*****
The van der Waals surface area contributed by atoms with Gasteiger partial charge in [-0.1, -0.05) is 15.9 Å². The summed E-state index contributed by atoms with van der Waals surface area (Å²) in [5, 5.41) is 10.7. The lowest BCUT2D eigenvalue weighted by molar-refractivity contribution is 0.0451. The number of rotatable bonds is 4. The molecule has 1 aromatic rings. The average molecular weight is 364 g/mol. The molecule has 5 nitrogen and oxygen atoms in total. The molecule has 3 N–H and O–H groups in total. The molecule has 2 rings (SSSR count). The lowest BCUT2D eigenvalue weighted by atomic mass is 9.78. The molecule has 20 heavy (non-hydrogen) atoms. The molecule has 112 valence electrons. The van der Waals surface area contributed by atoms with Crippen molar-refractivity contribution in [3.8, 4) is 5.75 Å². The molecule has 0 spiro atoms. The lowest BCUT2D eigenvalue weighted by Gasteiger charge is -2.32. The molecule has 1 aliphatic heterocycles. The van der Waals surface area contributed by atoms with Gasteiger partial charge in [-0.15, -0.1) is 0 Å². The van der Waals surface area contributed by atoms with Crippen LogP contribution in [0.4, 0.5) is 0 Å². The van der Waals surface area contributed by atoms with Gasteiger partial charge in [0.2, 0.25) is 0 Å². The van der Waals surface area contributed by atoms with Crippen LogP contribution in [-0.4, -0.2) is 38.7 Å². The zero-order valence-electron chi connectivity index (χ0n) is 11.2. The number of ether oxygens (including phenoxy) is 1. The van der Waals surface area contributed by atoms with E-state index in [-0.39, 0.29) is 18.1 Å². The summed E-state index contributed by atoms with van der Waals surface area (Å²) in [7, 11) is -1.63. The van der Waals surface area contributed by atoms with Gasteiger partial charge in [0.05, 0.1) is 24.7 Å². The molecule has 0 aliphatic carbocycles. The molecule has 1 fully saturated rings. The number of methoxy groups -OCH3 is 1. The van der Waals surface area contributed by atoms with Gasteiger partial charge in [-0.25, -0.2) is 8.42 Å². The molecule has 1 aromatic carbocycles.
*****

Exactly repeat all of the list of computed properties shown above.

The van der Waals surface area contributed by atoms with Gasteiger partial charge in [-0.1, -0.05) is 15.9 Å². The summed E-state index contributed by atoms with van der Waals surface area (Å²) in [5, 5.41) is 10.7. The lowest BCUT2D eigenvalue weighted by molar-refractivity contribution is 0.0451. The number of rotatable bonds is 4. The molecule has 1 aromatic rings. The average molecular weight is 364 g/mol. The molecule has 5 nitrogen and oxygen atoms in total. The molecule has 3 N–H and O–H groups in total. The molecule has 2 rings (SSSR count). The lowest BCUT2D eigenvalue weighted by atomic mass is 9.78. The molecule has 20 heavy (non-hydrogen) atoms. The molecule has 112 valence electrons. The van der Waals surface area contributed by atoms with Crippen molar-refractivity contribution in [3.8, 4) is 5.75 Å². The molecule has 0 spiro atoms. The lowest BCUT2D eigenvalue weighted by Gasteiger charge is -2.32. The molecule has 1 aliphatic heterocycles. The van der Waals surface area contributed by atoms with Gasteiger partial charge in [-0.15, -0.1) is 0 Å². The van der Waals surface area contributed by atoms with Crippen LogP contribution in [0.4, 0.5) is 0 Å². The van der Waals surface area contributed by atoms with Gasteiger partial charge in [0.2, 0.25) is 0 Å². The van der Waals surface area contributed by atoms with Crippen LogP contribution in [-0.4, -0.2) is 38.7 Å². The zero-order valence-electron chi connectivity index (χ0n) is 11.2. The number of ether oxygens (including phenoxy) is 1. The van der Waals surface area contributed by atoms with E-state index in [-0.39, 0.29) is 18.1 Å². The summed E-state index contributed by atoms with van der Waals surface area (Å²) in [7, 11) is -1.63. The van der Waals surface area contributed by atoms with Gasteiger partial charge in [0.05, 0.1) is 24.7 Å². The molecule has 0 aliphatic carbocycles. The molecule has 1 fully saturated rings. The number of methoxy groups -OCH3 is 1. The van der Waals surface area contributed by atoms with Gasteiger partial charge in [-0.25, -0.2) is 8.42 Å². The molecule has 1 aromatic carbocycles.